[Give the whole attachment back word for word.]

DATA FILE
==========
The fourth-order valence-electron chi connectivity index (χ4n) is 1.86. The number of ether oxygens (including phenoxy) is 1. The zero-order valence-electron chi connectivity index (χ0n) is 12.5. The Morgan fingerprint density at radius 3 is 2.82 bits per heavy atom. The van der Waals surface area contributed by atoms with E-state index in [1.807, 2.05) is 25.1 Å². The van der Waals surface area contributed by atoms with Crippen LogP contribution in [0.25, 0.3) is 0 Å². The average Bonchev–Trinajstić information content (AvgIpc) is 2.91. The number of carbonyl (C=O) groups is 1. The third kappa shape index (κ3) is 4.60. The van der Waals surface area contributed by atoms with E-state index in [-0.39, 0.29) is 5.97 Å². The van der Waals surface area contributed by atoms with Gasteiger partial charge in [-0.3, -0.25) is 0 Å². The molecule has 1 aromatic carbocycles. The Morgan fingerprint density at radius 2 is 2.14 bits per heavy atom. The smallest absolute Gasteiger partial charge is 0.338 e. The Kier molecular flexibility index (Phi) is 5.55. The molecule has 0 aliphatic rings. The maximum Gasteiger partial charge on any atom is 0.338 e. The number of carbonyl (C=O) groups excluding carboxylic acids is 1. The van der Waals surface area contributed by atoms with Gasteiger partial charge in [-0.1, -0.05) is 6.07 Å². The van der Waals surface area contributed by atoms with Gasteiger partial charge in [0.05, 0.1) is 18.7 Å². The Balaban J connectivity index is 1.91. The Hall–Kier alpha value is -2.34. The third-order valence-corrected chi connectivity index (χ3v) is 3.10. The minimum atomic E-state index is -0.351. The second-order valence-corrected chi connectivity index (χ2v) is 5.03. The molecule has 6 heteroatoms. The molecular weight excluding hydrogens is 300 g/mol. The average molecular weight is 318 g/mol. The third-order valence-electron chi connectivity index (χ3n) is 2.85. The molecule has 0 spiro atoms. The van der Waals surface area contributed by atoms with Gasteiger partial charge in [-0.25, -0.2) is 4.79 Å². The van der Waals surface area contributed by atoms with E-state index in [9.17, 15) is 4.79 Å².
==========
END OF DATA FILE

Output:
The fourth-order valence-electron chi connectivity index (χ4n) is 1.86. The number of ether oxygens (including phenoxy) is 1. The zero-order valence-electron chi connectivity index (χ0n) is 12.5. The Morgan fingerprint density at radius 3 is 2.82 bits per heavy atom. The van der Waals surface area contributed by atoms with E-state index in [1.807, 2.05) is 25.1 Å². The van der Waals surface area contributed by atoms with Crippen LogP contribution in [0.25, 0.3) is 0 Å². The average Bonchev–Trinajstić information content (AvgIpc) is 2.91. The number of carbonyl (C=O) groups is 1. The third kappa shape index (κ3) is 4.60. The van der Waals surface area contributed by atoms with E-state index in [-0.39, 0.29) is 5.97 Å². The van der Waals surface area contributed by atoms with Gasteiger partial charge in [-0.3, -0.25) is 0 Å². The molecule has 1 aromatic carbocycles. The Morgan fingerprint density at radius 2 is 2.14 bits per heavy atom. The smallest absolute Gasteiger partial charge is 0.338 e. The Kier molecular flexibility index (Phi) is 5.55. The molecule has 0 aliphatic rings. The maximum Gasteiger partial charge on any atom is 0.338 e. The number of carbonyl (C=O) groups excluding carboxylic acids is 1. The van der Waals surface area contributed by atoms with Gasteiger partial charge in [-0.1, -0.05) is 6.07 Å². The van der Waals surface area contributed by atoms with Gasteiger partial charge in [0.05, 0.1) is 18.7 Å². The Balaban J connectivity index is 1.91. The Hall–Kier alpha value is -2.34. The third-order valence-corrected chi connectivity index (χ3v) is 3.10. The minimum atomic E-state index is -0.351. The second-order valence-corrected chi connectivity index (χ2v) is 5.03. The molecule has 6 heteroatoms. The molecular weight excluding hydrogens is 300 g/mol. The average molecular weight is 318 g/mol. The third-order valence-electron chi connectivity index (χ3n) is 2.85. The molecule has 0 spiro atoms. The van der Waals surface area contributed by atoms with Gasteiger partial charge in [-0.25, -0.2) is 4.79 Å². The van der Waals surface area contributed by atoms with E-state index in [9.17, 15) is 4.79 Å².